When you're up to it (or maybe even if you don't feel up to it), see what kind of parenting activities are offered on base - play groups, classes, whatever. Go and meet some mommy friends.

    Not all men easily transition to being dads.

    Also, maid services are worth it if having a messy house causes you stress.

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  • imageiluvmytxrgr:

    Stop.  Breathe.  

    First, you need to stop looking at it as him leaving you.  He hasn't left you.  He's working.  

    Second, please talk to a doctor.  This might not just be hormones.  You may be dealing with PPD.  There is a lot going on in your life right now and you need to talk to someone about how you feel.  Military One Source can help.  So can Tricare or the Military Family Life Consultant on post.  

    Third, when you are not angry, either sit down with your husband or write him a letter.  Tell him how you feel. Tell him what you need from him.  Tell him you are overwhelmed.   

    Fourth, call your FRG or what ever his unit has for a family group.  You need help.  Ask if there is anyone who can volunteer here and there to just sit with the baby while you take a shower.  Many family groups, like ours, set up a Meals on Wheels program where they will deliver a meal a couple times a week to families with a new born.  When our guys are gone or really busy, we set up volunteers to come help clean or sit with the baby.  Find out if your husband's unit does that.  If not, just ask if anyone can volunteer to help.  There are usually a few people who will.  Take the help.  The saying "It takes a village" is true for a reason.   

    THIS.  

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  • An hour of having to pump sounds horrible.  I had problems right after my first was born, and it turned out that my base has hospital grade pumps to loan out to moms who need them.  Get a better pump, and it might make that side of things easier.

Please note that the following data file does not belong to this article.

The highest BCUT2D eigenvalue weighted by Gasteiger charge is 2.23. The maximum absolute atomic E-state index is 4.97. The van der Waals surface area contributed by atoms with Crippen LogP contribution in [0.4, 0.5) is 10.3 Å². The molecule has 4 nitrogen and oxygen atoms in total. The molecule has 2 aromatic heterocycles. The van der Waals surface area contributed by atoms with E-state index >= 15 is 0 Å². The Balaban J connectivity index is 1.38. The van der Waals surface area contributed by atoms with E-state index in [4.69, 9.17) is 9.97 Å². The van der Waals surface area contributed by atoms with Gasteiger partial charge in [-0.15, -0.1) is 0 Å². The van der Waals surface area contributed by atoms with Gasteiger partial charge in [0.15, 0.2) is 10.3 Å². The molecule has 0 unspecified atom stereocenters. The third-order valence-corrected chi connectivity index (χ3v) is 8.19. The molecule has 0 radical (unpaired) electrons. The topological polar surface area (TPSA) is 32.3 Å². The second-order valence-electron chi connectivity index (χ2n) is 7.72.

I also agree that you need help.  Professional help for your family.  Consider going to counseling with your husband, and talking to your doctor about PPD.  It's a very real medical problem, that can have horrible consequences unless you get help. 

    I would think too that you need to have a talk with your husband.  Agree that you won't play with phones while the baby is awake, that he can watch the baby so you can buy groceries, you'll take turns cleaning, that you will split nighttime baby-tending, or whatever you think would work for you.  It sounds like he is clueless about how hard everything is on you now, and he needs to know.

  • I might be the odd man out here but I agree with you. If he has the flexibility to take leave and help you then he should. If he currently has a cushy job then he should try his best to help. It's not easy. I don't care what anyone tells you. My husband took 2 weeks off and if it weren't for that I wouldn't have ate OR slept. My son ate ever 2-3 hours and forget the pumping. When I started that I was up even more. I know how you feel. In my humble opinion I don't think it's hormones talking here but pure EXHAUSTION! My husband and I agree that exhaustion makes you more short tempered, angrier, etc. When either of us reached that point the other would step in. In the beginning I thought he was a bit rougher with him and asked him to be more gentle and he listened. 

    I think moving home with some family would be the best bet. You can do counseling there but at least you'd have help!!